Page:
Mr. Obama, Will You Invite Narendra Modi to the U.S.?

A petition urges President Obama to look into the matter, as the U.S. government’s stand of denying visa to Narendra Modi is based on biased media information and contorted facts.

By Rakesh Raman

Rakesh Raman

Rakesh Raman

An online petition is urging President Barack Obama to invite the Prime Ministerial candidate Narendra Modi of an Indian political party BJP to the U.S. by issuing him the visa.

The U.S. administration has denied visa to Modi in view of the allegations of human rights violations against him in the 2002 incidents of riots and carnage that happened in the Indian state Gujarat where Modi has been the Chief Minister.

Addressed directly to Obama, the petition urges him to personally look into the matter, as the U.S. government’s stand of denying visa to Modi is based on biased media information and contorted facts presented by lobbyist groups. It cautions that if the matter is not resolved favorably, it might affect Indo-American relations.

The online document goes on and on, giving a slew of reasons in favor of Modi while explaining that he was not responsible for the Gujarat riots. Plus, it displays endorsements from people and leading publications to support its demand on visa for Modi.

The petition, which claims to have nearly 4,000 supporters from 22 countries, is hosted on an exclusive site titled Modi360.

While the “About Us” and “Contact Us” sections of the site don’t reveal the identity of people behind this initiative, the site vaguely says: “Modi360 presents an objective assessment of Narendra Modi and does not have any political affiliation or allegiance to any political party.”

Modi, 64, is one of the leading contenders for the Prime Minister (PM) post (the highest position in the Indian government) in the upcoming Lok Sabha elections scheduled for April / May 2014. And his party BJP is the main opposition party in India to the ruling party Congress.

Although no other political party in India has so far declared its PM candidate, the main fight is expected to be between Congress leader Rahul Gandhi and Modi.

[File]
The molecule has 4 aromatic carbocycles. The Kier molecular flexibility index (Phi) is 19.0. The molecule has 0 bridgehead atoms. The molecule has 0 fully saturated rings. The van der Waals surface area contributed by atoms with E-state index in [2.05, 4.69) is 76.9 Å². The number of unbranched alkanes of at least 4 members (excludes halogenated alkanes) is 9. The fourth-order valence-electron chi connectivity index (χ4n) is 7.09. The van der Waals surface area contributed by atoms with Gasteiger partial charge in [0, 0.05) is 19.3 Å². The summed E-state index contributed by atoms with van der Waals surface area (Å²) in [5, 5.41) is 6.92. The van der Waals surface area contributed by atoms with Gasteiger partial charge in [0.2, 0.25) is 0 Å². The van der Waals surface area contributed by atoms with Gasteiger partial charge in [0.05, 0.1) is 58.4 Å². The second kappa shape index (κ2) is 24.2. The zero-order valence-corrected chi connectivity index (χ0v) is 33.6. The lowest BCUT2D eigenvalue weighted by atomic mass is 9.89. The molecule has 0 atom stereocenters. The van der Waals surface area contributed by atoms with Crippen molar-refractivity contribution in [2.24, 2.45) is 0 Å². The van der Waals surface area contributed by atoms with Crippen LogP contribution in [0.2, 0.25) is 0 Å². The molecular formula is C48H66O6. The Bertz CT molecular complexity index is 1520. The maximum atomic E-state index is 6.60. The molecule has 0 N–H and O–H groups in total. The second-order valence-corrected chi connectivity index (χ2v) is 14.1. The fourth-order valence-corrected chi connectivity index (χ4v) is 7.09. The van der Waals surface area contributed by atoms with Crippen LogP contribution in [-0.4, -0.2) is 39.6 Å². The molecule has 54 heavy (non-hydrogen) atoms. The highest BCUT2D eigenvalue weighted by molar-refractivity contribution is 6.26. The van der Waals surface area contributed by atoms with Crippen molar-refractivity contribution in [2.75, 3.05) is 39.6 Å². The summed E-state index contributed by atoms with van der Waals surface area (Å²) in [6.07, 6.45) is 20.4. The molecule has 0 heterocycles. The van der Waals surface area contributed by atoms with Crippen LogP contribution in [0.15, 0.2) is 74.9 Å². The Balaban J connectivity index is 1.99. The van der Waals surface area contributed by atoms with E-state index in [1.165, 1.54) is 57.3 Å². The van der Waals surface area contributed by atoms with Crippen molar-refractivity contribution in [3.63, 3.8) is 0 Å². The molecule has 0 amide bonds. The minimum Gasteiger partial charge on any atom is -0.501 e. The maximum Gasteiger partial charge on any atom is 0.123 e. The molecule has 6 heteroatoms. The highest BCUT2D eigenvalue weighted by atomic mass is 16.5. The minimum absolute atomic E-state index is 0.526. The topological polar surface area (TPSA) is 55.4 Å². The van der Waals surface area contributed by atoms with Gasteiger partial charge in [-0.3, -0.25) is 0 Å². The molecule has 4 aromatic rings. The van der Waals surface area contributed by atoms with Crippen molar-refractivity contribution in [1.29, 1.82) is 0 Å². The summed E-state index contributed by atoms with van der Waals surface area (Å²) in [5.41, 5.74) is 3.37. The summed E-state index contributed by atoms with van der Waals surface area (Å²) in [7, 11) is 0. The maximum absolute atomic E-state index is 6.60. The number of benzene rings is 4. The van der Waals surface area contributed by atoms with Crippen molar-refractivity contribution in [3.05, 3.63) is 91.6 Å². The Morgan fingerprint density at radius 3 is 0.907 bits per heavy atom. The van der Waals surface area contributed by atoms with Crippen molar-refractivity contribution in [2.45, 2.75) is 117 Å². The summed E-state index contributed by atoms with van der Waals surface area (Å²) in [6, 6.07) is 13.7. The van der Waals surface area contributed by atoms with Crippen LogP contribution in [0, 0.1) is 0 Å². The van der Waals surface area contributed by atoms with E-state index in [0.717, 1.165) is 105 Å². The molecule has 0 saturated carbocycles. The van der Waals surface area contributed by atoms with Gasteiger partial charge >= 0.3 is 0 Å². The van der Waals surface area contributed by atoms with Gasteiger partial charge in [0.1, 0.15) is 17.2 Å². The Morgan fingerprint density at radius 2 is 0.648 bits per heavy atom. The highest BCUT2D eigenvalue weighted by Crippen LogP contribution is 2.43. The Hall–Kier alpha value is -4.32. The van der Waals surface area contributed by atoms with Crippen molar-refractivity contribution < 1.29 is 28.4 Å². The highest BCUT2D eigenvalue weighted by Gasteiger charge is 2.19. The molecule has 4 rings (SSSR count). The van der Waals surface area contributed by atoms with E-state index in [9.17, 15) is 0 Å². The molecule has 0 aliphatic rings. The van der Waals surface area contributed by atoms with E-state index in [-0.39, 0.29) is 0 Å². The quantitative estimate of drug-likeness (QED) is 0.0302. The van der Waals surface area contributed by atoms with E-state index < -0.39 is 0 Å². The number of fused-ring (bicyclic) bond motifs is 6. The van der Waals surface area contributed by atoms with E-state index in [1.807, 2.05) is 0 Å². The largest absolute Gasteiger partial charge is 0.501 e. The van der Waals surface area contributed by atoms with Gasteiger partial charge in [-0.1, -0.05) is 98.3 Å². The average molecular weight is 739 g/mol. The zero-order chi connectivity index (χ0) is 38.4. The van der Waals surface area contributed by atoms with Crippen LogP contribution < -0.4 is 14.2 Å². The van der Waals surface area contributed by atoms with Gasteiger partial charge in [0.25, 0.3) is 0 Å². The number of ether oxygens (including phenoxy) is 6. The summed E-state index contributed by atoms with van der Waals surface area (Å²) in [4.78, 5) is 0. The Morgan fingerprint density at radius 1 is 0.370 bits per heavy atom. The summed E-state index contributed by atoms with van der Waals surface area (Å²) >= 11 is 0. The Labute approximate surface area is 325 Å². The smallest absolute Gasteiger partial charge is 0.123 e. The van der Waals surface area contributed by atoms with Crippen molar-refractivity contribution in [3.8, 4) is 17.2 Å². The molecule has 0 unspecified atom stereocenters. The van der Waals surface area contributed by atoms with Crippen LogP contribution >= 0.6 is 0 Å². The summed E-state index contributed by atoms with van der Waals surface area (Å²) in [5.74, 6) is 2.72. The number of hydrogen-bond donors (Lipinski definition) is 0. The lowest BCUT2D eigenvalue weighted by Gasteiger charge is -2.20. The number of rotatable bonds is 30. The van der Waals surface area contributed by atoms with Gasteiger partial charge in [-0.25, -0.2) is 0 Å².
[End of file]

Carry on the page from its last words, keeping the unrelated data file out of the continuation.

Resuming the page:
The said petition holds added significance for Obama administration in view of the higher status for Modi as the PM candidate for the country from his ongoing role as the Chief Minister of Gujarat. The U.S.-India relations are likely to be strained if Modi becomes India’s PM after a few months, it’s largely believed.

Last year, BJP president Rajnath Singh visited the U.S. and advocated for a visa to Modi. Subsequently, it was rumored that 65 members of parliament (MPs) in India sent a signed letter to Obama asking him to uphold the U.S. visa restriction against Modi. However, when confronted by BJP, some of these MPs said they never signed any such letter.

Of late, the British government clarified that there is no ban on visa for Modi (pictured above) and he can visit U.K. freely without any restriction.

You can visit the Modi360 website to know more about the petition and other details.

By Rakesh Raman, the managing editor of RMN Company.

You also can read: More Articles by the RMN Editor, Rakesh Raman

This article is part of our editorial initiative called REAL VOTER that covers political developments in India. Click here to visit REAL VOTER.
Photo: Screen grab from the above video; Courtesy: Modi360

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